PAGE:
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    I have a 98 Cannondale Road bike that I just converted to tri bars this summer. The bullhorn and aero bars are Profile Design and the new stem is FSA. I had to upgrade and change to a threadless stem. I took all this to the local LBS and they changed all cables and intalled it for $50. I have had no problems with this set-up.
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  8. #8
    Senior Member akatsuki's Avatar
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    In this situation, where the bike is too short, regular tri-bars may actually be superior to jammer style ones, since you would actually want the length as opposed to a fitted road bike where the length would be too long. Something to keep in mind.
    Current: Lynskey R210 | Miyata 610
    Selling: Anchor PCD3 (NJS)

  9. #9
    Senior Member CCFISH81's Avatar
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    Quote Originally Posted by akatsuki
    In this situation, where the bike is too short, regular tri-bars may actually be superior to jammer style ones, since you would actually want the length as opposed to a fitted road bike where the length would be too long. Something to keep in mind.
    Could you expand on this? Thanks...

  10. #10
    cycles per second Gonzo Bob's Avatar
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    Quote Originally Posted by CCFISH81
    Could you expand on this? Thanks...
    Jammer style clip-ons are meant for road bikes with drop bars. The basic idea is that they give you the same torso position as riding in the drops, but just move the arms inward for better aerodynamics. For this reason, they are shorter than tri-bike clip-ons. Ride in the drops on your road bike - ride one-handed and put the other arm up in the "aero" position and you'll see why the jammers are short.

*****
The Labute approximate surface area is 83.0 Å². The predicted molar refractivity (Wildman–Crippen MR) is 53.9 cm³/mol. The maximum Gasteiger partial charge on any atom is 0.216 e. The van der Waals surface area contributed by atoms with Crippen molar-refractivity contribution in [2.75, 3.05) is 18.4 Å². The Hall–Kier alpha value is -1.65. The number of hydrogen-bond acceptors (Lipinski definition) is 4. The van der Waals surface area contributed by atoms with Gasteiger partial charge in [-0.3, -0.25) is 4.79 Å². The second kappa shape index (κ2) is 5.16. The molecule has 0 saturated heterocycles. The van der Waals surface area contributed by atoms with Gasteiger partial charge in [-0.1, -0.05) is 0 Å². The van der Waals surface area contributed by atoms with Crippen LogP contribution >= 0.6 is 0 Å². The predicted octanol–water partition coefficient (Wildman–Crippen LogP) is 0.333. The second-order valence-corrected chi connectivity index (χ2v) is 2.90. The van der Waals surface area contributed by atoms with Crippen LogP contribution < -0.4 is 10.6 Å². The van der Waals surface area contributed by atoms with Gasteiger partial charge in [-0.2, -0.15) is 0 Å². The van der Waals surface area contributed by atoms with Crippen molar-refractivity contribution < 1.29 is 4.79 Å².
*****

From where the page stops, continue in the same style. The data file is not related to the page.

But with a bike that's too small (at least as a road bike), you will be in a very low position (and probably too low for drop bars which is why TT and tri-bikes come with pursuit bars). You'll likely have to move the saddle forward, too, to maintain a roughly 90 degree hip angle since when the hip angle is closed to less than 90 degrees, most people start to have difficultly generating the same power output. With the saddle moved forward, you will want a longer aerobar.

  11. #11
    Speed Freak cordia75's Avatar
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    anyone has pics to illustrate the differences between a jammer-type clip-on and a tribike clip-on? I'm still a little bleary.

  12. #12
    Speed Freak cordia75's Avatar
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    Quote Originally Posted by CCFISH81
    Something like this would be perfect. How easy is it to do? Would I need new brake and shift cables?
    Unless you continue to mount your STI brifters on your basebar, yes you need to change them.

    On my next changeover, I am looking to keep my brifters on my bullhorns instead of having aero brakes and aerobar shifters.

  13. #13
    cycles per second Gonzo Bob's Avatar
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    Quote Originally Posted by cordia75
    anyone has pics to illustrate the differences between a jammer-type clip-on and a tribike clip-on? I'm still a little bleary.
    Here are some pics of the Profile Jammer GTs and the Profile Split Seconds. The images aren't the same scale. I would guess that the pads for both are about the same size meaning the Split Seconds are even "more longer" than the Jammers.